The rescue of Lady Ashley Plymouth de Montserrat (Plymmie, for short), as Walsh named her, was but a brief moment in Walsh’s latest mission. Working out of WSPA’s Boston office, Walsh and his colleagues have saved tens of thousands of animals from river-damming projects in Suriname and Panama, from the smoke and oil pollution that fouled Kuwait and its waters after the Persian Gulf War, and from the 1995 earthquake that devastated Kobe, Japan. His September trip to Montserrat was his fourth effort to help round up roughly 300 abandoned pets and several hundred farm animals, employing trucks, boats, helicopters and gas-masked volunteers at a cost of more than $50,000. Once fed, groomed and treated for burns and other ailments, the pets are shipped by sea and air to adoption centers in Florida.

“What else would you want to do if you care about animals?” Walsh asks of his lifelong devotion to critters in need. “It’s every kid’s dream.” Walsh is impatient with those who call the WSPA’s costly rescue mission a luxury in light of the acute homelessness and poverty that afflict Montserrat. The animals are “worth every penny,” says Walsh. “As soon as our members found out we were rescuing them, the phones started ringing with people wanting to donate.”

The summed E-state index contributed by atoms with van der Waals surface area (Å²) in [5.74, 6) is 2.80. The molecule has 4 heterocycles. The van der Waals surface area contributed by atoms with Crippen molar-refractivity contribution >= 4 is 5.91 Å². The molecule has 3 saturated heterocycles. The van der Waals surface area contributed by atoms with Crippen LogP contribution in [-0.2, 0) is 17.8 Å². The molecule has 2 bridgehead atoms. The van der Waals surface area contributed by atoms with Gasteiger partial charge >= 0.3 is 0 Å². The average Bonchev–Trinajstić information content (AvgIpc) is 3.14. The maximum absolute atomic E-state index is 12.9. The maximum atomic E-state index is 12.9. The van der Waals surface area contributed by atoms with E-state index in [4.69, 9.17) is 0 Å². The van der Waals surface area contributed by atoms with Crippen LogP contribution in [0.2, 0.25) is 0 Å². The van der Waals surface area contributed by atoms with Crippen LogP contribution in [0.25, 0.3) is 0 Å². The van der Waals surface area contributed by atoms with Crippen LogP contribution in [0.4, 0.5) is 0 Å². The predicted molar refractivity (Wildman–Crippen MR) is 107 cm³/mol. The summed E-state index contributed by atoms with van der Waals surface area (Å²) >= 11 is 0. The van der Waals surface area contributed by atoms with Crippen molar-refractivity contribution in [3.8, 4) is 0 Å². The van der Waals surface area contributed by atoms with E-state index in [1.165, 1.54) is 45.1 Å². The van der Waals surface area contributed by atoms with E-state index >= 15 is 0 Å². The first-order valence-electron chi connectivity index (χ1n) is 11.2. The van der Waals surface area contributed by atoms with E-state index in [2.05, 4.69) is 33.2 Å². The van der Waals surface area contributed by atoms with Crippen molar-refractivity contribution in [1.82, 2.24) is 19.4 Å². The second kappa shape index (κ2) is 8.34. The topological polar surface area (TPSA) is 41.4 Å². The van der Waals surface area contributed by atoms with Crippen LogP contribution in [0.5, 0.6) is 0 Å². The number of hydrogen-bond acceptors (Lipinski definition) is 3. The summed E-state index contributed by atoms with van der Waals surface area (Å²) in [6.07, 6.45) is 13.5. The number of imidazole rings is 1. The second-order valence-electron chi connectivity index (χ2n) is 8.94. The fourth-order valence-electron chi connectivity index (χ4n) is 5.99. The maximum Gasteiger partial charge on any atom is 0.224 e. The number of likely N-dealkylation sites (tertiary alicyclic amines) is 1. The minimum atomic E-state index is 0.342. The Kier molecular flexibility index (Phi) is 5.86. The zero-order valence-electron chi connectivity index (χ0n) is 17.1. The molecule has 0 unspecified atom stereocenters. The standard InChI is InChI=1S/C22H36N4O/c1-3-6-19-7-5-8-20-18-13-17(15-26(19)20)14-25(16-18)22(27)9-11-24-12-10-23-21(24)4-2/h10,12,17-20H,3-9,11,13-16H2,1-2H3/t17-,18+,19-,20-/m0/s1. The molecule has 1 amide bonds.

Like many other four-legged friends rescued in WSPA’s last roundup, Plymmie traveled by boat to Montserrat’s officially designated northern Safe Zone, where the bulk of the island’s dwindling population—down to 3,500 from a pre-evacuation high of 11,000—now lives. There she joined the latest batch of refugees—11 cats and 90 dogs, including Labradors, a German shepherd, a Rhodesian Ridgeback and dozens of brown “island dogs” housed in a cacophonous tin-roofed kennel. “It’s like a market on Saturday,” says Gerardo Huertas, 38, the group’s Costa Rican-born regional director of special projects, as he weighs and examines a nervous puppy. Aside from malnutrition, many animals suffer from difficulty chewing with teeth worn down by licking abrasive volcanic ash from their coats for months. Others, like those left tied up by owners who fled in haste, have temporarily lost their bark after breathing scalding fumes. Sadly, about 20 animals in Plymmie’s group had to be euthanized.